Northern Ireland

Catholic majority in Northern Ireland likely by 2021

Dr Paul Nolan speaking at a meeing of interface community workers in Belfast hosted by The Community Relations Council Picture Mal McCann.
Dr Paul Nolan speaking at a meeing of interface community workers in Belfast hosted by The Community Relations Council Picture Mal McCann.

CATHOLICS could outnumber Protestants in Northern Ireland by 2021, a leading academic has suggested.

The 2011 official census figures put the Protestant population at 48 per cent and Catholics at 45 per cent, while more recent figures from 2016 show 44 per cent of working age adults are Catholic and 40 per cent Protestant.

Among schoolchildren, 51 per cent are Catholic and 37 per cent Protestant, while among the over 60s the proportion is reversed, with 57 per cent Protestant and 35 per cent Catholic.

Paul Nolan, an independent researcher, best known for the three Northern Ireland Peace Monitoring Reports, told BBC News NI it is likely that by the centenary of the foundation of the state Catholics will outnumber Protestants.

"Three years from now we will end up, I think, in the ironic situation on the centenary of the state where we actually have a state that has a Catholic majority," he said.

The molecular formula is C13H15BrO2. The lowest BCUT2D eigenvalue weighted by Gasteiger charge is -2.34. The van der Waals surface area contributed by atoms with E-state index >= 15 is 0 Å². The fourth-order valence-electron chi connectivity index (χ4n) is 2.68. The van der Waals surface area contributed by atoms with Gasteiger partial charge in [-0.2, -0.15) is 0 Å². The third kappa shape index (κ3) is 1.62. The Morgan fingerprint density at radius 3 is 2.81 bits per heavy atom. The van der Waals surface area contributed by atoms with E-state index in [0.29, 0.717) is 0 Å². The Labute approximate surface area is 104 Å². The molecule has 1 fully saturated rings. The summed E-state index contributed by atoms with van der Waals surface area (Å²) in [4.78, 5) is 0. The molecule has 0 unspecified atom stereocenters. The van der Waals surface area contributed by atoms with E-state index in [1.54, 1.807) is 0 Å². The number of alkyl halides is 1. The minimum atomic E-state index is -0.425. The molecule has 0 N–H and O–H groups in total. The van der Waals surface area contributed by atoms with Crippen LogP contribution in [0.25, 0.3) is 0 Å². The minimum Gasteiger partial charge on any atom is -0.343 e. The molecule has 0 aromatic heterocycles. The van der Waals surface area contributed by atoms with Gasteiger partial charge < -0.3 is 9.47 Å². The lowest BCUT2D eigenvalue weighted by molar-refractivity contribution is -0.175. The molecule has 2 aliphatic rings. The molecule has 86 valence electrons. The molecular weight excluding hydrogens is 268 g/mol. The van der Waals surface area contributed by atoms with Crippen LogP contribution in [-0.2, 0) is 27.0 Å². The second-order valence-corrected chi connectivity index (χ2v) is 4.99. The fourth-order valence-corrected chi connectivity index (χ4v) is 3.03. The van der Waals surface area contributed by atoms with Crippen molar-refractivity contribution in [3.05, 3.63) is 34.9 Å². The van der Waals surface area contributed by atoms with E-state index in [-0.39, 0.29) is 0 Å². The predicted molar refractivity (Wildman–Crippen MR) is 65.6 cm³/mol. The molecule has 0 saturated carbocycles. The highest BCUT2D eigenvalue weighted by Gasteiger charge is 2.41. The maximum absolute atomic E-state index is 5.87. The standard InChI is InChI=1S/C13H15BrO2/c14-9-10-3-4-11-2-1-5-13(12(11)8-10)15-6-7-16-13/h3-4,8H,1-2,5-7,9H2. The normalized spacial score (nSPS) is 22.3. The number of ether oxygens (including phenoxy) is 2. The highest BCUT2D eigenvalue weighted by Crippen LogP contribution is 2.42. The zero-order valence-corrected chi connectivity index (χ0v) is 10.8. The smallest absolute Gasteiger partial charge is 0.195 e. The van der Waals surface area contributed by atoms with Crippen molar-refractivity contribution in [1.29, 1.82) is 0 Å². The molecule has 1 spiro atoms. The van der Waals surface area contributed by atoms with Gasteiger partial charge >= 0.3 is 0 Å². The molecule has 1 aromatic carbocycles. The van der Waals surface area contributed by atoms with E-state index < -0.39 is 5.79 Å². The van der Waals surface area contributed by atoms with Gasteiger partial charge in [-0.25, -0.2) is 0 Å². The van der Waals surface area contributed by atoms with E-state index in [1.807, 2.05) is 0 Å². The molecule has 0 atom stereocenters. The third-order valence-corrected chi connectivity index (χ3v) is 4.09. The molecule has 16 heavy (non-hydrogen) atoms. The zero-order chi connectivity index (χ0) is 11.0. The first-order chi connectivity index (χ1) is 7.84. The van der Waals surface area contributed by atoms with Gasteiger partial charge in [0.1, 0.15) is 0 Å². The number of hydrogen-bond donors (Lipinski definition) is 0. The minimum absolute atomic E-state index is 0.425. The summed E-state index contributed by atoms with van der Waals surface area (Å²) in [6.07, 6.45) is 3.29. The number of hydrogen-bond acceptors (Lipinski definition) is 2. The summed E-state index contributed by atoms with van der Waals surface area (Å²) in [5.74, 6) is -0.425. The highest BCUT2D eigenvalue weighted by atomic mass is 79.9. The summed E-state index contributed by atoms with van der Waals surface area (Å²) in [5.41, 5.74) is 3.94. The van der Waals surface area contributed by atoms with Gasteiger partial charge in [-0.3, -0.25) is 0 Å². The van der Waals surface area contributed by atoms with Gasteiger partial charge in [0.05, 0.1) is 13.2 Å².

He said there is no need for this prediction to cause undue alarm among unionists as being a Catholic does not necessarily mean supporting a united Ireland.

Mr Nolan pointed out that although 45 per cent identified in the 2011 census as being from a Catholic background, only 25 per cent claimed an exclusively Irish identity.

"The future of unionism depends entirely upon one thing - and I mean unionism with a small 'u' - it depends on winning the support of people who do not regard themselves to be unionists with a capital 'U'," he said.

"In other words people who do not identify with the traditional trappings of unionism; people who would give their support for a UK government framework and that's a sizeable proportion of Catholics provided they are not alienated by any form of triumphalism or anything that seems to be a rejection of their cultural identity as nationalists."

He suggested it is likely debate on a future United Ireland would move to whether it might mean "two parliaments - one in Belfast and one in Dublin".

"I think the more that gets unpacked, the more opinion will move back and forward. Its not going to go just in one direction," the academic said

His analysis comes after DUP leader Arlene Foster said she would "probably" leave in the event of a united Ireland.

Party colleague Christopher Stalford said while Ms Foster's views were "reflective of a lot of unionists ( who) feel they would effectively be pushed into the Irish sea", he would not be among any exodus.

"For my part though, I would never leave this island," he said.

"We need to show that you can be British and Irish at the same time."

Sinn Féin President Mary Lou McDonald said unionists "have to be at home in a new Ireland" and nothing, from the flag to the anthem would be "taboo".